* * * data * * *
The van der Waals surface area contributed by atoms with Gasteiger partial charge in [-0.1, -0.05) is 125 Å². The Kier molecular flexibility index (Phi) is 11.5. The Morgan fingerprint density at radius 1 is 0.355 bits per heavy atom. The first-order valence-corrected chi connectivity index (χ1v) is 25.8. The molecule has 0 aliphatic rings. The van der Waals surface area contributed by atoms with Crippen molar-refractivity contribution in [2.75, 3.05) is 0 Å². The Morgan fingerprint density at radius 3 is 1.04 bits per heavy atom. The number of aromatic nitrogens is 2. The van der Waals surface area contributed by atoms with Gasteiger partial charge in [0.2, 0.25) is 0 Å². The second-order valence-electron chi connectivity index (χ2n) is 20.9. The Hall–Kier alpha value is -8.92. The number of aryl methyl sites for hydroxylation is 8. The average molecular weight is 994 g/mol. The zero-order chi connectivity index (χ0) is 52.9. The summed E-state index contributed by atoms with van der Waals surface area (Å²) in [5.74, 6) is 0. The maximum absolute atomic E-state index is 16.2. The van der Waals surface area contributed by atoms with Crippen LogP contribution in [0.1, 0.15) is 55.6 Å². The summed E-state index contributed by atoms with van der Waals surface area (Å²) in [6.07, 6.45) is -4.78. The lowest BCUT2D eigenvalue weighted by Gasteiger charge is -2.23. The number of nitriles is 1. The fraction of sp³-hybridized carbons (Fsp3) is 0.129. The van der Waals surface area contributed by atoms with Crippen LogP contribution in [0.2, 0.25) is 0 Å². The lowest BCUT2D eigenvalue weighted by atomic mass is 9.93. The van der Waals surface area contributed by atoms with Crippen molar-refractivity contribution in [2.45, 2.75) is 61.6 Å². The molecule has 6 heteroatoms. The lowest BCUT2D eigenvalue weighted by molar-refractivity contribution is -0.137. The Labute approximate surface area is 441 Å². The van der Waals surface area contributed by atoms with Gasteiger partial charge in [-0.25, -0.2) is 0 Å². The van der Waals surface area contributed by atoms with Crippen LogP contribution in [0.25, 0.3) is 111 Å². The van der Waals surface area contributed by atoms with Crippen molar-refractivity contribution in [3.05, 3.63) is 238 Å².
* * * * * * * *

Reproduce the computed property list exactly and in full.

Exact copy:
The van der Waals surface area contributed by atoms with Gasteiger partial charge in [-0.1, -0.05) is 125 Å². The Kier molecular flexibility index (Phi) is 11.5. The Morgan fingerprint density at radius 1 is 0.355 bits per heavy atom. The first-order valence-corrected chi connectivity index (χ1v) is 25.8. The molecule has 0 aliphatic rings. The van der Waals surface area contributed by atoms with Crippen molar-refractivity contribution in [2.75, 3.05) is 0 Å². The Morgan fingerprint density at radius 3 is 1.04 bits per heavy atom. The number of aromatic nitrogens is 2. The van der Waals surface area contributed by atoms with Gasteiger partial charge in [0.2, 0.25) is 0 Å². The second-order valence-electron chi connectivity index (χ2n) is 20.9. The Hall–Kier alpha value is -8.92. The number of aryl methyl sites for hydroxylation is 8. The average molecular weight is 994 g/mol. The zero-order chi connectivity index (χ0) is 52.9. The summed E-state index contributed by atoms with van der Waals surface area (Å²) in [5.74, 6) is 0. The maximum absolute atomic E-state index is 16.2. The van der Waals surface area contributed by atoms with Crippen LogP contribution in [0.1, 0.15) is 55.6 Å². The summed E-state index contributed by atoms with van der Waals surface area (Å²) in [6.07, 6.45) is -4.78. The lowest BCUT2D eigenvalue weighted by Gasteiger charge is -2.23. The number of nitriles is 1. The fraction of sp³-hybridized carbons (Fsp3) is 0.129. The van der Waals surface area contributed by atoms with Crippen LogP contribution in [0.2, 0.25) is 0 Å². The lowest BCUT2D eigenvalue weighted by atomic mass is 9.93. The van der Waals surface area contributed by atoms with Crippen molar-refractivity contribution in [2.45, 2.75) is 61.6 Å². The molecule has 6 heteroatoms. The lowest BCUT2D eigenvalue weighted by molar-refractivity contribution is -0.137. The Labute approximate surface area is 441 Å². The van der Waals surface area contributed by atoms with Gasteiger partial charge in [-0.25, -0.2) is 0 Å². The van der Waals surface area contributed by atoms with Crippen LogP contribution in [0.25, 0.3) is 111 Å². The van der Waals surface area contributed by atoms with Crippen molar-refractivity contribution in [3.05, 3.63) is 238 Å².